Question: When bunching, would you be able to let the driver know that there is bunching? You would have to add yet more hardware on all 1,000 buses.
Question: How close are we to autonomously-run trains? The T has discussed this. London has retrofitted a few lines for full automation. Because of safety, there is no room for error. If we had the funding, several lines could be automated. in the meantime, we need to have humans mimicking computers. Is the cost of automating trains increasing, and should we invest earlier? It is an expensive policy discussion.
Question: The way that bunching handled - have a hyper-screen that displays the whole system. Each on-the-ground staff person has a tablet in their quadrant to show if they need to deadhead someone back to the terminal.
Question: Is there a difference between schedule capacity and design capacity? Yes. The limitation of rail is the signal system. What is the capacity you are actually running - the T is more interested in this. During every rush hour, how close are we to design capacity? Is that a management element for discussion? At rush hour, most Green Line trains are at capacity.
Question: Handling scheduled events. For example, Red Sox game, Green Line is over capacity. Look at impact of special events - studied at Harvard. Peak hour starts 3 hrs before the game - 200 people every 15 minute before the game. Carrying an additional 12,000 people on the system before the game. Don't know if the T has ever calculated the numbers.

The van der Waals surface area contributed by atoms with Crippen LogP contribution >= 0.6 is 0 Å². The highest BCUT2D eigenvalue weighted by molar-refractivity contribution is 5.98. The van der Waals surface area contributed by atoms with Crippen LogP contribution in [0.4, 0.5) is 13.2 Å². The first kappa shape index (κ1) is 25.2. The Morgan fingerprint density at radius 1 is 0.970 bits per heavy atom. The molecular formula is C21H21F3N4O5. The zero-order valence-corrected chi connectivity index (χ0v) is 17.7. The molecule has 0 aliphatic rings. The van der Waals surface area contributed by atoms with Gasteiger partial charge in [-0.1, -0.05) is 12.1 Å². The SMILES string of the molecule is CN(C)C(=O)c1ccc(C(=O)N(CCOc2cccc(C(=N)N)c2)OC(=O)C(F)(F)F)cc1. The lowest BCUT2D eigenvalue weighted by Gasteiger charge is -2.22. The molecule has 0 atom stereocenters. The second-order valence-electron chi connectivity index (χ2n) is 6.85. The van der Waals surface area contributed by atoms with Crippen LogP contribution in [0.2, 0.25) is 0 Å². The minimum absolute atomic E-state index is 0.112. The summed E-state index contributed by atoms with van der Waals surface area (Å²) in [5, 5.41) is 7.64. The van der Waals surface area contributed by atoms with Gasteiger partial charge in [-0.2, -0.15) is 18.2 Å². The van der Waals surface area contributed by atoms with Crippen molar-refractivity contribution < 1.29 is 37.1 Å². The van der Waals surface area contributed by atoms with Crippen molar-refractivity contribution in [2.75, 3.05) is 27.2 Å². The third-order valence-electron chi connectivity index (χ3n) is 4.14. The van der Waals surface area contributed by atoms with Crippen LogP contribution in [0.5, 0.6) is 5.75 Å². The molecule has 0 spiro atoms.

Ari OGood comment: we can analyze where the problems exist, but then have to work with communities to change streets where they exist.
Carol SDominick Tribone (firstname.lastname@example.org) and Ritesh Warade (email@example.com)
Resilience: need greater recognition that walking is most resilient option. Facilities and operations should support this. Private transport providers can fill gaps when public options are struggling, have complementary roles. Climate change, emissions, materials- can there be system for rating using metrics.
OneBusAway includes a robust, secure, scalable back end that accepts, stores, archives and interprets real-time vehicle location data in combination with transit schedules and other related data.
OneBusAway supports many interfaces:
2 desktop web applications
1 mobile web application
several native mobile applications
2 SMS interfaces (TextMarks and MobileCommons)
2 IVR interfaces (hardware vs Twilio)
OneBusAway offers a suite of application programming interfaces (APIs) that facilitate the support the development of a wide range of third party applications, based on actual vehicle locations and on scheduled and predicted arrival times.
Currently OneBusAway expects Automated Vehicle Location (AVL) software to already be in place. There is no open source on-board bus hardware available, but it should be relatively easy to create. Just follow this specification . The BusTime installation performs its own AVL based on this specification.